# Voltage of a battery and capacitors are the same

• oneplusone
In summary, the conversation discusses the voltage of capacitors in a circuit with a 12V battery and how it may be affected by the addition of a 4V light bulb. It is noted that the voltage of capacitors depends on the circuit and that the addition of a light bulb may slow the charging process but should not change the final voltage. The speaker also mentions their confusion with problems involving finding capacitance and explains that knowledge of charge conservation and potential in a wire is needed to solve such problems.
oneplusone
I was watching this video: http://www.youtube.com/watch?v=P8A1U-RZDao&index=7&list=PLLUpvzaZLf3Jv7AjU5pfY8s25-QBCfdIZ
and at around 6 minutes, I got confused. Ill summarize it below in case the link does not work:

If you have a circuit which consists of a battery which is 12 volts, and a lot of capacitors…what is the voltage of the capacitors? Are ALL of them 12 V regardless of how they're set up, and the size of it? I heard something about capacitors taking their "Maximum voltage" always.

Also, how would this change if you add a 4V light bulb?

Did you mean to link the video "Dielectrics in Capacitors and Otherwise" or something else? The video does not look related to your questions.

oneplusone said:
Are ALL of them 12 V regardless of how they're set up, and the size of it?
It depends on the circuit. If their terminals are connected to the terminals of the battery (via a cable as in 6:00), they will charge to 12 V.

Also, how would this change if you add a 4V light bulb?
It acts like a resistor, and will slow the charging process. It should not change the final voltages if it is a regular light bulb (i.e. not LEDs).

I can't find the correct video for some reason . I ll check later.

Suppose you have something like this:

and it's connected to a battery . Would ALL the capacitors have the same voltage across it?
I'm mainly confused on problems like: "you stick a 12 volt battery to a circuit like this…now find the capacitance of each capacitor". Like what would you need to know to solve it?

Would ALL the capacitors have the same voltage across it?
No.
As an example, if the leftmost two capacitors would both have 12V across it, the total voltage across this side would be 24V - but we know the two sides have a difference of just 12V.

In addition, the same voltage for both capacitors would violate charge conservation if we start charging it from zero.

Like what would you need to know to solve it?
Just charge conservation, Q=CV and knowledge that the potential is the same everywhere in a wire.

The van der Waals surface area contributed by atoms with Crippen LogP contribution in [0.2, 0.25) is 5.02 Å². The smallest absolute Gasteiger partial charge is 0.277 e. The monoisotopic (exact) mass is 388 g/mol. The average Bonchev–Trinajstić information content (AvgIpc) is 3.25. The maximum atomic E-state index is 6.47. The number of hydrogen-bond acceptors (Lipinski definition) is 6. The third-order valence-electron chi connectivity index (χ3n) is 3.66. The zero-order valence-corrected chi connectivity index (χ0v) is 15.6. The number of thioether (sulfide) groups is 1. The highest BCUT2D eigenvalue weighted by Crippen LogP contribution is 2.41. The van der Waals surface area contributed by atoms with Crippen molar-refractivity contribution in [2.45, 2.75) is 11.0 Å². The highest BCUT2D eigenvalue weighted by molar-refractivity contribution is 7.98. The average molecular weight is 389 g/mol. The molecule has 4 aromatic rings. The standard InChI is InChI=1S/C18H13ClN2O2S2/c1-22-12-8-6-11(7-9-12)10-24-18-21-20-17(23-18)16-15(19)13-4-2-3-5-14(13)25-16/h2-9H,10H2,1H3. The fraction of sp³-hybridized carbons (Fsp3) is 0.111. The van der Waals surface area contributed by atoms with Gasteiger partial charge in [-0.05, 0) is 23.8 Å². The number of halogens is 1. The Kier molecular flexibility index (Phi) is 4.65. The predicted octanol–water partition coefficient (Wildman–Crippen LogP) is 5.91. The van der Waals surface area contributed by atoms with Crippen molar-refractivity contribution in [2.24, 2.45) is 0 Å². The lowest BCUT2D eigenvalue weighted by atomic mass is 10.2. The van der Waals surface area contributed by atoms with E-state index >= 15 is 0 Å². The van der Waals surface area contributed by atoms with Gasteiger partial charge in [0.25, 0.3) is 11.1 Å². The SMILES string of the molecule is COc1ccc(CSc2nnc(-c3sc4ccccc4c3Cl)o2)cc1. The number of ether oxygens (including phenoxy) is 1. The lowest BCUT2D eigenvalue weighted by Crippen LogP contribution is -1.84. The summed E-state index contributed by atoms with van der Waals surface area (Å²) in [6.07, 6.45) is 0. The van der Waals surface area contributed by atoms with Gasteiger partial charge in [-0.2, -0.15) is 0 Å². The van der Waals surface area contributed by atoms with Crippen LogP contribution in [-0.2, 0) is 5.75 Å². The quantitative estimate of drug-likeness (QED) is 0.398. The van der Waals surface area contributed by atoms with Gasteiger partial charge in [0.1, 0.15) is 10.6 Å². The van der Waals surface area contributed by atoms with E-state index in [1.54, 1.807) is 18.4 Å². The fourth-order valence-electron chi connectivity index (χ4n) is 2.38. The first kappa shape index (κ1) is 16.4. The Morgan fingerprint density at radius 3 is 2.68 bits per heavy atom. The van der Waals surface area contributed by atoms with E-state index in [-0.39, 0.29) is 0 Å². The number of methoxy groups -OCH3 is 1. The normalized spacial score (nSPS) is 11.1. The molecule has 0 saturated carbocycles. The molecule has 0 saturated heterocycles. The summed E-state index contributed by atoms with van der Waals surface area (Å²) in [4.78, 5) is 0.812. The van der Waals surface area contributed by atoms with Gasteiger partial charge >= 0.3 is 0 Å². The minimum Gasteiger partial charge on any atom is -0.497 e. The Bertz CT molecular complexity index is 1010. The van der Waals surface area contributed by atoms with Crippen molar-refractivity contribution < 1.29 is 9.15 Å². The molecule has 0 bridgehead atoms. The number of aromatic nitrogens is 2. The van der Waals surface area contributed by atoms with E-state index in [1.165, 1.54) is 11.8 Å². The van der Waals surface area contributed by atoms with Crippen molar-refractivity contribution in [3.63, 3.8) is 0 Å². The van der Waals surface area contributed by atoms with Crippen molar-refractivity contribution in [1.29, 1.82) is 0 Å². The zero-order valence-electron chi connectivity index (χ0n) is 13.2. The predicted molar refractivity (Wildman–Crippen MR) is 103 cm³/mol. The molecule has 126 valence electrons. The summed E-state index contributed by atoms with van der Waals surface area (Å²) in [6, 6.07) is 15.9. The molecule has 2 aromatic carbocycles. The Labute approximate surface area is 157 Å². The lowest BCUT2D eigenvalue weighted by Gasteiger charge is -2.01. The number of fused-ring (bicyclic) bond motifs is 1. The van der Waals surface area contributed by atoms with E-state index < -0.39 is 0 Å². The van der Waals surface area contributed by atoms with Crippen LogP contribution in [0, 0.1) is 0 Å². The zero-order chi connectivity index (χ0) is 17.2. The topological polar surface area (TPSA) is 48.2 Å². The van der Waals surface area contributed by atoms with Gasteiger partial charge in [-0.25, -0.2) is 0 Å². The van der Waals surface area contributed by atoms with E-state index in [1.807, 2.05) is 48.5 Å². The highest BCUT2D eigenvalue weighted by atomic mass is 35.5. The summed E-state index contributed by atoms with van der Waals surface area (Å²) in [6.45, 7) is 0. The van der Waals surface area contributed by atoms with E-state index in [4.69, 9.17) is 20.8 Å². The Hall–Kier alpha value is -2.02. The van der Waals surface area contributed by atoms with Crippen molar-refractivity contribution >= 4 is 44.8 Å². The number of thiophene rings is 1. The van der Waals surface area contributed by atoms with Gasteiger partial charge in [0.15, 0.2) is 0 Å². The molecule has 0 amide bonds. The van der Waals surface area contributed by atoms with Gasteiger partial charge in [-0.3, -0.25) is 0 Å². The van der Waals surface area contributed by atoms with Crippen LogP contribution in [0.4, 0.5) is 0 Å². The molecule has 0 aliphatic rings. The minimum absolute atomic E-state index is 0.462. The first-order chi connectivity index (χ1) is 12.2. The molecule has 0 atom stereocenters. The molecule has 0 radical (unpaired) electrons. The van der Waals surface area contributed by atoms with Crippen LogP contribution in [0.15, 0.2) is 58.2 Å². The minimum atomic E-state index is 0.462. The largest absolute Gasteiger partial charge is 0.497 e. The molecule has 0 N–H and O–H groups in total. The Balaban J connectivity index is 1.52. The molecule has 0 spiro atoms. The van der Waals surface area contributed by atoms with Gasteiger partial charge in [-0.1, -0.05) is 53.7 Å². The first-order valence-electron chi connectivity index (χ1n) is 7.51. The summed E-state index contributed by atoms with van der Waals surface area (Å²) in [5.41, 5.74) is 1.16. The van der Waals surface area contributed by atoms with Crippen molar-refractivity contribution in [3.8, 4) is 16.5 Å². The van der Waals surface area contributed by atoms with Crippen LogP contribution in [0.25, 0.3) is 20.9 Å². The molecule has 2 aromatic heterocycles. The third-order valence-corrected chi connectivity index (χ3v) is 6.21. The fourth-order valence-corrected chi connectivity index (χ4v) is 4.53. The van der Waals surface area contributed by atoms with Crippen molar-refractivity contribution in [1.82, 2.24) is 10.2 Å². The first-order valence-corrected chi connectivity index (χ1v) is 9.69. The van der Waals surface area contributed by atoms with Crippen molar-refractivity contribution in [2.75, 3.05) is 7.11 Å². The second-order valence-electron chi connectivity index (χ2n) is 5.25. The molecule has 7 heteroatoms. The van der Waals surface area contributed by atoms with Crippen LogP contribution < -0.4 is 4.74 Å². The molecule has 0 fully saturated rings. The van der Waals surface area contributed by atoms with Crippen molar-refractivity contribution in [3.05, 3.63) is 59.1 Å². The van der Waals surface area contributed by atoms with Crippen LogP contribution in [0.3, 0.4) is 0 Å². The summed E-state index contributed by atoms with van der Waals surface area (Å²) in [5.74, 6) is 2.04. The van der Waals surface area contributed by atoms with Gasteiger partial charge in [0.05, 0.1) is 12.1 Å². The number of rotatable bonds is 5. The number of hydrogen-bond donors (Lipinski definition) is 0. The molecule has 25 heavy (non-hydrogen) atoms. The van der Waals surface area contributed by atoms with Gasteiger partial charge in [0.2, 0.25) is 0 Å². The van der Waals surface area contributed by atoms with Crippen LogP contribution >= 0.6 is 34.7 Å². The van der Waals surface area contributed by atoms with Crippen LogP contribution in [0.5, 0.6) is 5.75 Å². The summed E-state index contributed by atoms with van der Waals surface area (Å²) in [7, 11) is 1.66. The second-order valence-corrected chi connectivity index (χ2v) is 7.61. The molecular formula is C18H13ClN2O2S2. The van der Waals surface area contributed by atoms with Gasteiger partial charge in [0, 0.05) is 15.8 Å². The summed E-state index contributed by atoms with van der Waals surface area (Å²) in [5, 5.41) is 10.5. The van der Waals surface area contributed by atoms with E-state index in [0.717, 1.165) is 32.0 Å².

The voltage of a battery and capacitors are not necessarily the same. While the battery may have a voltage of 12 volts, the voltage of the capacitors will depend on how they are connected in the circuit. In the video you mentioned, the speaker is discussing the concept of capacitance and how capacitors can store charge. The voltage of a capacitor is determined by the amount of charge it can hold, which is affected by the size and configuration of the capacitor. Therefore, the voltage of the capacitors in the circuit may not all be 12 volts.

As for the "maximum voltage" concept, this refers to the maximum amount of voltage that a capacitor can handle before it becomes damaged. This is important to consider when designing circuits to prevent damage to components.

Adding a 4V light bulb to the circuit will affect the voltage distribution in the circuit. The voltage across the light bulb will be 4V, while the voltage across the capacitors may decrease depending on their configuration and the amount of charge they are holding.

In summary, the voltage of capacitors in a circuit is not necessarily the same as the battery voltage and can vary depending on the capacitance and configuration. It is important to consider the maximum voltage a capacitor can handle when designing circuits. Adding components, such as a light bulb, can also affect the voltage distribution in the circuit.

## 1. What is the difference between voltage of a battery and capacitors?

The main difference between the voltage of a battery and a capacitor is that a battery is a source of energy that maintains a constant voltage, while a capacitor is a storage device that can hold a certain amount of charge.

## 2. Can the voltage of a battery and a capacitor be the same?

Yes, the voltage of a battery and a capacitor can be the same. This can happen when the capacitor is fully charged and its voltage is equal to the voltage of the battery.

## 3. How is the voltage of a battery and a capacitor measured?

The voltage of a battery and a capacitor can be measured using a voltmeter. The positive terminal of the voltmeter is connected to the positive terminal of the battery or capacitor, and the negative terminal is connected to the negative terminal. The voltmeter will then display the voltage reading.

## 4. Is the voltage of a battery and a capacitor affected by the same factors?

No, the voltage of a battery and a capacitor can be affected by different factors. The voltage of a battery can be affected by the type of battery, its age, and the external circuit it is connected to. The voltage of a capacitor can be affected by its capacitance, the charge on it, and the material it is made of.

## 5. Can a battery and a capacitor be used interchangeably in a circuit?

No, a battery and a capacitor cannot be used interchangeably in a circuit. They serve different purposes and have different properties. A battery is used as a source of energy, while a capacitor is used for storing and releasing electrical energy. Additionally, batteries and capacitors have different voltage and current capabilities, which can affect the performance of a circuit.

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